Developing culturally appropriate and efficacious depression prevention programs can help reduce the mental healthcare disparities in the U.S. by reaching individuals who might not otherwise seek formal mental healthcare services. Previous work has focused on low-income urban children. Our more recent work has been conducted with low-income, Latina mothers. This research has generally been funded by the NIMH.
The Family Coping Skills Program
(PI: Cardemil) [Recently Completed]
The FCSP is a novel depression prevention program that we developed for low-income Latina mothers and have evaluated in a small, randomized controlled trial. The FCSP is a group-based cognitive-behavioral intervention with six weekly group sessions, lasting approximately 2 hours each. The two primary goals of the group sessions are for the participants to learn a set of concrete skills that can help them more effectively regulate negative emotions, and for the participants to experience a supportive environment through exposure to other mothers who share common experiences. In addition, the FCSP integrates two separate family sessions whereby each participant and one adult family member (e.g., spouse, partner, other supportive adult) meet with the intervention leader twice over the course of the program. The primary goals of the family sessions are to introduce the program staff to family members, and to provide some psychoeducation around depression and stress, stress management, and problem-solving. Results generally support the efficacy of the FCSP re: depressive symptoms. We have written up three papers from this work, and we are currently writing up the final results for publication.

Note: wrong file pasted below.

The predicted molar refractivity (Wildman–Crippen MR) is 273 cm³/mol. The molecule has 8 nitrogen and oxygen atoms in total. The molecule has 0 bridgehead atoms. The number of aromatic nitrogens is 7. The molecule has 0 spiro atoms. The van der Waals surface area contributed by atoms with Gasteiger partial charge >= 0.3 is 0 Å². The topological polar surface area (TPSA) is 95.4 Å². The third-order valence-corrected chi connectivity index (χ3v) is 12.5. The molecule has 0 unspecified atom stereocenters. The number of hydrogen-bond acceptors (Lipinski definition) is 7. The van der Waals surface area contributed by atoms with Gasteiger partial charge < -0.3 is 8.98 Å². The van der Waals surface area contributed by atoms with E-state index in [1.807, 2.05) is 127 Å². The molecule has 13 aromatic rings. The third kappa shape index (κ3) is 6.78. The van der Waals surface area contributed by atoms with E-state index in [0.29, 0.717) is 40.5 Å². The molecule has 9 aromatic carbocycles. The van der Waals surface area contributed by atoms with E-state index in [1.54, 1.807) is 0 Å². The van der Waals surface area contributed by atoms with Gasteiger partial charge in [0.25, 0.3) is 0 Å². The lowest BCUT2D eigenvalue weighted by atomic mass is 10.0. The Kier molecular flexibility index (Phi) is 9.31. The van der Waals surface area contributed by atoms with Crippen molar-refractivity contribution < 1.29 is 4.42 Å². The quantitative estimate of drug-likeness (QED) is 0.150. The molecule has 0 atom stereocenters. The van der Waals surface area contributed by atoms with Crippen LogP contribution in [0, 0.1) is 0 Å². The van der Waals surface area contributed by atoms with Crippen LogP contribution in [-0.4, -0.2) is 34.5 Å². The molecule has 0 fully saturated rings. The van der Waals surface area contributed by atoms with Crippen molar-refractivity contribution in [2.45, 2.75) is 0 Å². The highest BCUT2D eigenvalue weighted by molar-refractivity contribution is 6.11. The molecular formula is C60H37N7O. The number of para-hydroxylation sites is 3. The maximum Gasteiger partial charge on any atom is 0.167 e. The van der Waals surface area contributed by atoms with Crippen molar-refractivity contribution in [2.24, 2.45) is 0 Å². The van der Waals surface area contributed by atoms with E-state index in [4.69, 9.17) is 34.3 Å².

The Penn Resiliency Program
(PI: Cardemil) [Completed]
The Penn Resiliency Program was developed at the University of Pennsylvania in the 1990s by Drs. Martin Seligman, Jane Gillham, Lisa Jaycox, and Karen Reivich. It has been investigated in numerous trials and shown to be efficacious in both treating current symptoms of depression and preventing the development of subsequent symptoms of depression. Together with Karen Reivich, we adapted the PRP for use with low-income, urban African American and Latino youth. Results were intriguing: the PRP showed strong effects for the Latino youth, but non-significant effects for the African American youth. Closer examination of the African American data indicate that the null findings were driven primarily by a reduction in depressive symptoms among the no-intervention control youth, a pattern of findings that runs contrary to the established literature on depression among adolescents. Three papers were published from this work.